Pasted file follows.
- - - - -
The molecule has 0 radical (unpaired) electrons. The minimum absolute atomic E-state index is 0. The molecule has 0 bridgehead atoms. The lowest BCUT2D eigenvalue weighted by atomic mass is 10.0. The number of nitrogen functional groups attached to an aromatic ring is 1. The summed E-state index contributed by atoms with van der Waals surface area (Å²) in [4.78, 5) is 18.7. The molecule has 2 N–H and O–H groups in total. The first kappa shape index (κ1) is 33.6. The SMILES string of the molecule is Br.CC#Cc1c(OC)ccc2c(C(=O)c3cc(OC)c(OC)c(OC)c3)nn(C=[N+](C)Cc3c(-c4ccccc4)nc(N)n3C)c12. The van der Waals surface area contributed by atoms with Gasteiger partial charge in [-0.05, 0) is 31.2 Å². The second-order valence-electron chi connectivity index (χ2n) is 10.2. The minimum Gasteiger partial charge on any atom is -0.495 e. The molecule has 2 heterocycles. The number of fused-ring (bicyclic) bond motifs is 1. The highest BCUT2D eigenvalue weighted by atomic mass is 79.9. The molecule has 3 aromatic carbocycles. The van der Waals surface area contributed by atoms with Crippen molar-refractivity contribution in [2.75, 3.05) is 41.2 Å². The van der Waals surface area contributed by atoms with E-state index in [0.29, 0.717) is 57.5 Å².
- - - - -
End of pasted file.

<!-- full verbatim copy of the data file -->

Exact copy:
The molecule has 0 radical (unpaired) electrons. The minimum absolute atomic E-state index is 0. The molecule has 0 bridgehead atoms. The lowest BCUT2D eigenvalue weighted by atomic mass is 10.0. The number of nitrogen functional groups attached to an aromatic ring is 1. The summed E-state index contributed by atoms with van der Waals surface area (Å²) in [4.78, 5) is 18.7. The molecule has 2 N–H and O–H groups in total. The first kappa shape index (κ1) is 33.6. The SMILES string of the molecule is Br.CC#Cc1c(OC)ccc2c(C(=O)c3cc(OC)c(OC)c(OC)c3)nn(C=[N+](C)Cc3c(-c4ccccc4)nc(N)n3C)c12. The van der Waals surface area contributed by atoms with Gasteiger partial charge in [-0.05, 0) is 31.2 Å². The second-order valence-electron chi connectivity index (χ2n) is 10.2. The minimum Gasteiger partial charge on any atom is -0.495 e. The molecule has 2 heterocycles. The number of fused-ring (bicyclic) bond motifs is 1. The highest BCUT2D eigenvalue weighted by atomic mass is 79.9. The molecule has 3 aromatic carbocycles. The van der Waals surface area contributed by atoms with Crippen molar-refractivity contribution in [2.75, 3.05) is 41.2 Å². The van der Waals surface area contributed by atoms with E-state index in [0.29, 0.717) is 57.5 Å².